Not fitting directly into these classifications are RSI and CONSERT. RSI uses the high gain antenna of the spacecraft directly for its science, so any pointing constraints are dictated by the spacecraft operations. The CONSERT experiment comprises a radio antenna on the lander and one on the orbiter, to perform tomography of the comet nucleus. Science operations with CONSERT require the transmission of radio signals between these antennae, through the body of the comet.
The ~100 kg Rosetta Lander, Philae, is the first spacecraft ever to make a soft landing on the surface of a comet nucleus. The box-shaped lander was carried in piggyback fashion on the side of Rosetta until it arrived at Comet 67P. Once Rosetta was aligned correctly, the ground station commanded Philae to self-eject from the main spacecraft and unfold its three legs, ready for a gentle touchdown at the end of the ballistic descent. On landing, the legs had been designed to damp out most of the kinetic energy to reduce the chance of bouncing, and they can also rotate, lift or tilt to return the Lander to an upright position.
Immediately after touchdown, a harpoon was to have been fired to anchor Philae to the ground and prevent it escaping from the comet’s extremely weak gravity. The minimum mission target for scientific observations was one week, but it was hoped that the surface operations would continue for many months.
After being released from the Rosetta orbiter, the lander actually bounced off Comet 67P/Churyumov-Gerasimenko twice before coming to its current less-than-ideal resting spot.
Sadly, the lander’s planned mission ended after about 64 hours when its batteries ran out because of the low sunlight conditions. Although Philae went into hibernation after about 57 hours, it had already beamed back a wealth of science, delivering a full set of results that are now being analysed by scientists across Europe.
While it will take scientists a while to sift through the data collected by Philae, it looks like the probe has sent home some interesting new results. Before shutdown, one of Philae’s instruments managed to ‘sniff’ the first organic molecules detected in the atmosphere of the comet, officials with the DLR German Aerospace Center said. However, scientists still aren’t sure what kind of organics - carbon-containing molecules that are the building blocks of life on Earth - were found.
Philae also found that Comet 67P/C-G’s surface is harder than researchers initially thought it would be. Before the probe’s battery ran out, Rosetta mission controllers commanded Philae to hammer into the surface of the comet and found that the cosmic body is probably as hard as ice, according to ESA.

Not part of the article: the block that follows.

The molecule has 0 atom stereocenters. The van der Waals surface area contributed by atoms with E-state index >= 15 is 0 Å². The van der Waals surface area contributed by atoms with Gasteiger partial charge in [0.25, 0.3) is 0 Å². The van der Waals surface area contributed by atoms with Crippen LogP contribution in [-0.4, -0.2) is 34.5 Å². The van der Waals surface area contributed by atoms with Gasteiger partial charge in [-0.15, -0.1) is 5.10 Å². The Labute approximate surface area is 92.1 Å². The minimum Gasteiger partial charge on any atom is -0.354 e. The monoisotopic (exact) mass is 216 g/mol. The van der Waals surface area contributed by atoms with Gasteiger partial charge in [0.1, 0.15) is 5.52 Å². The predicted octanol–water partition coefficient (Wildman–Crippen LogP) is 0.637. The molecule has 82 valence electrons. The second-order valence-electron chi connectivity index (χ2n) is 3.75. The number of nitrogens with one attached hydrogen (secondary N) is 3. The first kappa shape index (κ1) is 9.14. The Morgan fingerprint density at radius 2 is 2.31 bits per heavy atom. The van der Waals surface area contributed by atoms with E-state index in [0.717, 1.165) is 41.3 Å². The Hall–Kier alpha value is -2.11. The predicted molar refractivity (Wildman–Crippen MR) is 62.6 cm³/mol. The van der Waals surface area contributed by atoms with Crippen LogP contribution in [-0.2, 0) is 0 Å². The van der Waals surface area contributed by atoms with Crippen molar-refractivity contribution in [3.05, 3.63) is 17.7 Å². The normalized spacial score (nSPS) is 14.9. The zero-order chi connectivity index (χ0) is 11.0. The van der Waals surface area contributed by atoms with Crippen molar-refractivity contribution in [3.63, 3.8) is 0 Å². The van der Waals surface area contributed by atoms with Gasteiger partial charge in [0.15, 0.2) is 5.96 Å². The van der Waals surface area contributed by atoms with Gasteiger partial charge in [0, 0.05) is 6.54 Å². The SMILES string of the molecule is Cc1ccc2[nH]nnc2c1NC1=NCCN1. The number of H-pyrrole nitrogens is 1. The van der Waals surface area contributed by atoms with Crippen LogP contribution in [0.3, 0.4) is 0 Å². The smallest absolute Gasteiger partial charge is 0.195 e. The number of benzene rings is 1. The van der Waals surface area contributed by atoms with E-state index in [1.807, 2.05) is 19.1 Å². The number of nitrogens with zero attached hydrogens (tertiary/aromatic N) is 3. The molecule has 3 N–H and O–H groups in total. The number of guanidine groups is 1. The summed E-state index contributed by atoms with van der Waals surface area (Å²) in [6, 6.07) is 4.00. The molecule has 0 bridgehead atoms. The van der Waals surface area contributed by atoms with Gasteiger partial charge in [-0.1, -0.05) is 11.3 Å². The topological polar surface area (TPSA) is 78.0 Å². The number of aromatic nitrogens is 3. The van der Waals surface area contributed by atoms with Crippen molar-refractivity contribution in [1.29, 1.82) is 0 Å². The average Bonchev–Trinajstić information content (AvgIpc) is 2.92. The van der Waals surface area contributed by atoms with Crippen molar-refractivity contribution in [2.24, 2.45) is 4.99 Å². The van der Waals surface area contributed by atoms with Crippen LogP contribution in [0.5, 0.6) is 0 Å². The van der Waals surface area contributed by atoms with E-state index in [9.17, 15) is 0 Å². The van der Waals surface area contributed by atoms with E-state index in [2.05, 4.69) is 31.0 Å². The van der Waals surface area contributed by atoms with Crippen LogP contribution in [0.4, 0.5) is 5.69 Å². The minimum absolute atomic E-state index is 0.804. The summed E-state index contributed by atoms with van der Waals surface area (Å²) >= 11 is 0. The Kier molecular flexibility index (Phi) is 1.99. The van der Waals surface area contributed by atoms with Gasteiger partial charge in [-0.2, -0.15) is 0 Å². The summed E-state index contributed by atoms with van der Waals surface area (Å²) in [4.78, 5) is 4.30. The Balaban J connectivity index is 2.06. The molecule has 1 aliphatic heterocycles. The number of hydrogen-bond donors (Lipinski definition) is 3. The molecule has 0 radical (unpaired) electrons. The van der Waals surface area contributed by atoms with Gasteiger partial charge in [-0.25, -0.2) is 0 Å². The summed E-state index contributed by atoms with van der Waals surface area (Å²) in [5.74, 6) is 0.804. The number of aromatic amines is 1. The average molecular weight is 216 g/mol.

“Although the power of the hammer was gradually increased, we were not able to go deep into the surface,” research team leader Tilman Spohn, of the DLR Institute of Planetary Research, said in a statement. “We have acquired a wealth of data, which we must now analyse.”
An instrument onboard Rosetta has also recently made an important discovery for scientists interested in the composition of the comet’s ice and its potential implications for how Earth became a watery world.
Mission controllers on Earth commanded Philae to drill into the surface of the comet just after it came to rest in its final landing spot, but officials aren’t sure exactly how much comet material was collected by the instrument.
ESA officials are still hopeful that Philae could get in touch again as Comet 67P/C-G makes its way around the sun. It’s possible that the sunlight and temperature conditions around the lander could change as the comet gets closer to our star, allowing Philae to potentially come back to life.
Instruments on Philae
The lander experiments were designed to study the composition and structure of Comet 67P/Churyumov-Gerasimenko’s nucleus.
The instruments were designed to:
- measure the elemental, molecular, mineralogical and isotopic composition of the comet’s surface and subsurface material;
- measure characteristics of the nucleus such as near-surface strength, density, texture, porosity, ice phases and thermal properties; texture measurements will include microscopic studies of individual grains.
The lander structure consists of a baseplate, an instrument platform and a polygonal sandwich construction, all made of carbon fibre. Some of the instruments and subsystems are beneath a hood which is covered with solar cells. An antenna transmits data from the surface to Earth via the orbiter.
APXS - Alpha X-ray Spectrometer
The goal of the Rosetta Alpha Proton X-ray Spectrometer (APXS) experiment is the determination of the chemical composition of the landing site and its potential alteration during the comet’s approach to the Sun. The data obtained will be used to characterise the surface of the comet, to determine the chemical composition of the dust component and to compare the dust with known meteorite types. These results will be brought into context with other measurements made on the lander and the orbiter to fully obtain a more complete picture of the present state of the comet, and to draw conclusions on its evolution and origin.
Lowered to within 4 cm of the comet surface, APXS will detect alpha particles and X-rays, which will provide information on the elemental composition of the comet’s surface.